Respondent-driven sampling (RDS) methods recruited a sample of 315 current intravenous drug users in rural Puerto Rico. Information about type and frequency of use, HIV and HVC risk behaviors (sharing needles, cookers, cotton, and water), sexual behaviors, and alcohol use was collected. HIV and HCV statuses were assessed via rapid antibody tests. T tests compare means of participants who tested positive (reactive) to those who tested negative. Logistic regression analyses were used to validate the association of the risk factors involved.
Tests showed a significant difference in HIV (6%) and HCV (78.4%) prevalence among a population of current PWID. The main risk behaviors in HCV transmission are the sharing of injection "works", (e.g., cookers, cotton, and water). Sharing works occurred more than twice as often as the sharing of needles, and HCV+ and HCV- individuals reported the same needle sharing habits.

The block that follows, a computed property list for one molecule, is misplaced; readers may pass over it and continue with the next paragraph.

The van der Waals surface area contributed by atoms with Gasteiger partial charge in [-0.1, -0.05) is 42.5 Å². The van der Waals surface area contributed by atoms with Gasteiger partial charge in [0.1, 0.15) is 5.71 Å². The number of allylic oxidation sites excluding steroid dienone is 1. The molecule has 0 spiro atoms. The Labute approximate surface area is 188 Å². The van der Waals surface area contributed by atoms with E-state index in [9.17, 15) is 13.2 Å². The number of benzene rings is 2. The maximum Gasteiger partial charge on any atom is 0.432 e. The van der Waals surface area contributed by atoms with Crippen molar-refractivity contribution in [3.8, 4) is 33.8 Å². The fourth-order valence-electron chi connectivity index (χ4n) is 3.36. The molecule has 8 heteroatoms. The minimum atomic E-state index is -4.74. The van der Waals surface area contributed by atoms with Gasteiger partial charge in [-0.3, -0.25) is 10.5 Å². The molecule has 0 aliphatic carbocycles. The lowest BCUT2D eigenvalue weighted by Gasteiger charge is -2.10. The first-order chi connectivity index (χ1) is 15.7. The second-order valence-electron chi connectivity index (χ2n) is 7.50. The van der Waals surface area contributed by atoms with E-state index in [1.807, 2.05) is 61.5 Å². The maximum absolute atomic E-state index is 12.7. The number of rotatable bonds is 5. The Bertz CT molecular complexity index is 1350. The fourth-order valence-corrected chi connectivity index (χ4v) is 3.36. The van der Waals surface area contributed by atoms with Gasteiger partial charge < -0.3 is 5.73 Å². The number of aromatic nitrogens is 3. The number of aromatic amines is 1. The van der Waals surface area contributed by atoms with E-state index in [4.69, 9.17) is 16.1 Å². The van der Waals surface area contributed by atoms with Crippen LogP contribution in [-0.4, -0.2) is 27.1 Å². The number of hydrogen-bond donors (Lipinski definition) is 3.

Washing and rinsing injection works with water seems to prevent HIV transmission, but it is unable to prevent HCV infection. While education about the need to clean injection equipment with bleach might be beneficial, equipment sharing--and the subsequent risk of HVC--might be unavoidable in a context where participants are forced to pool resources to acquire and use intravenous drugs.
Blood contained in needles and injection equipment has been identified as a vector for HIV and HCV transmission among people who inject drugs (PWID). Yet, there is often a wide discrepancy in prevalence for both viruses. While microbiological differences between viruses influence prevalence, other variables associated with the way drugs are acquired and used, also play a role.